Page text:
More than 20,000 passive homes have been built in Europe, but the Hudson Passive Project is one of only a dozen in the U.S. so far. Built for $200 to $250 per square foot, it’s on the market for $595,000. That’s not exactly entry level pricing, although Stratton is quick to point out that not all of its hard costs went toward energy-saving features. “A lot of that cost is in high-end finishes,” he says, noting the prototype’s custom pine millwork, bluestone exterior cladding, and other goodies. “You don’t have to have marble countertops and custom cabinetry to build a passive home,” he says. “In the end, you are probably adding 10 percent in costs to build a passive house.”

Passive building certainly isn’t the only means to a more sustainable future, but it is an approach Wedlick hopes more builders will at least investigate. “If the ideal now is to create homes that are easier for builders to build and cheaper to heat and cool, then let those priorities drive the design,” he says. “None of this requires skills that builders don’t already have. For production builders, every development starts with a prototype, right? Why not start with the passive house as a prototype and then value-engineer from there? The hardest thing will be changing building codes as they currently apply to mechanical systems.”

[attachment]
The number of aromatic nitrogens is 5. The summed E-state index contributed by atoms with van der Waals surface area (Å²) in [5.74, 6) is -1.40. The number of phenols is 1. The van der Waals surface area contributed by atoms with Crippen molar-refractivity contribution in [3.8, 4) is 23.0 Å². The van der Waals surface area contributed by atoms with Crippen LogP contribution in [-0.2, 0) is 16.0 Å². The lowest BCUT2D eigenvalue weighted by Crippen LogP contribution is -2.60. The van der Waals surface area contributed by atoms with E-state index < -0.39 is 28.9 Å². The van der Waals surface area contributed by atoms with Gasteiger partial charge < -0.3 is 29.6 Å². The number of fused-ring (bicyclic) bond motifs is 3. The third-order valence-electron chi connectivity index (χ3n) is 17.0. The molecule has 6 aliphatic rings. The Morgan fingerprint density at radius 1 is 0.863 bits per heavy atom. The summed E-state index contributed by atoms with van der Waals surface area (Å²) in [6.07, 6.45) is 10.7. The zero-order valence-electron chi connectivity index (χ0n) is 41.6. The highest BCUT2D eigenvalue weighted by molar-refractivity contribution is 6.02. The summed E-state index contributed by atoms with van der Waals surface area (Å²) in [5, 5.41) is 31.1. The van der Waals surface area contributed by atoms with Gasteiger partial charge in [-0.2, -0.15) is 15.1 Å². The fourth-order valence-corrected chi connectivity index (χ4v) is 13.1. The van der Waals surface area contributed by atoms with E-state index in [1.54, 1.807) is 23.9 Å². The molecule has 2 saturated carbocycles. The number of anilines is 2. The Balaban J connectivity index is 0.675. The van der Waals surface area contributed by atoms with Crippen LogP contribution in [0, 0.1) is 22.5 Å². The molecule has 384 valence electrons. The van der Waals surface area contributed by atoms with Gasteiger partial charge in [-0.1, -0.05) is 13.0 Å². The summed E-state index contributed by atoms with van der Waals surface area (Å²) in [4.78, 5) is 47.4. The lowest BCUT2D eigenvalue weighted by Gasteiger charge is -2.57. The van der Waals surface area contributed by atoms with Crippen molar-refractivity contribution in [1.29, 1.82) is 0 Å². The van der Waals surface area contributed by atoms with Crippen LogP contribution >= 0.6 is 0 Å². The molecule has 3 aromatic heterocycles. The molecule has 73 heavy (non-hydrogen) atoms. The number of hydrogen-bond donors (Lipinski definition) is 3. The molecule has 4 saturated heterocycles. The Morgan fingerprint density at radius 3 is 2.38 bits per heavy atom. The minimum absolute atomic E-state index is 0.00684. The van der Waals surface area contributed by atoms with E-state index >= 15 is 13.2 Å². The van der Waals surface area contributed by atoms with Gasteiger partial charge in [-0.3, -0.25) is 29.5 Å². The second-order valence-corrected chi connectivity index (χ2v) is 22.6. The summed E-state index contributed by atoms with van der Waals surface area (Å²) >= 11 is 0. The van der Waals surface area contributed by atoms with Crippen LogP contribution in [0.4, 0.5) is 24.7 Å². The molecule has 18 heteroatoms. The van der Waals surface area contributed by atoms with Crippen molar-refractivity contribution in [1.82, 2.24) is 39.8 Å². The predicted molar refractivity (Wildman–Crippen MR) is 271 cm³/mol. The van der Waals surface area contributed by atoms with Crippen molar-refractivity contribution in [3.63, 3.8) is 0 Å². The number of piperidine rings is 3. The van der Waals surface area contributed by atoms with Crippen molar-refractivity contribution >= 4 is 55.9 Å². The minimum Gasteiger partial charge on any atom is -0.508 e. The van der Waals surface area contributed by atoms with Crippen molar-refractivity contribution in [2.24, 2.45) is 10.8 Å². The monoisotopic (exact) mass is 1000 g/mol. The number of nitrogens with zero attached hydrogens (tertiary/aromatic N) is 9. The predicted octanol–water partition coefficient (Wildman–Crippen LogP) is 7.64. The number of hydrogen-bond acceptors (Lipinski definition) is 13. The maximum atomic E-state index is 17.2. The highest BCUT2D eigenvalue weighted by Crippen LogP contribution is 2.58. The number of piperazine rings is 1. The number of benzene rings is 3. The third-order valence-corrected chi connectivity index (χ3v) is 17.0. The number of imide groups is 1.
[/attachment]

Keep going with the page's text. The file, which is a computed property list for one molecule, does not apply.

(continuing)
As a passive house ambassador, this iconic dwelling certainly has some persuasive performance numbers to go with its good looks. And its architecture conveys an air of familiarity. Unlike the starkly modern passive homes that predominate in Europe, this barn-like abode feels very much a part of the American landscape. In fact, its backdrop isn’t unlike the one that inspired the immortal words of poet Robert Frost: “The woods are lovely, dark and deep. But I have promises to keep. And miles to go before I sleep.” If this building approach lives up to its promises, more will follow in its footsteps.

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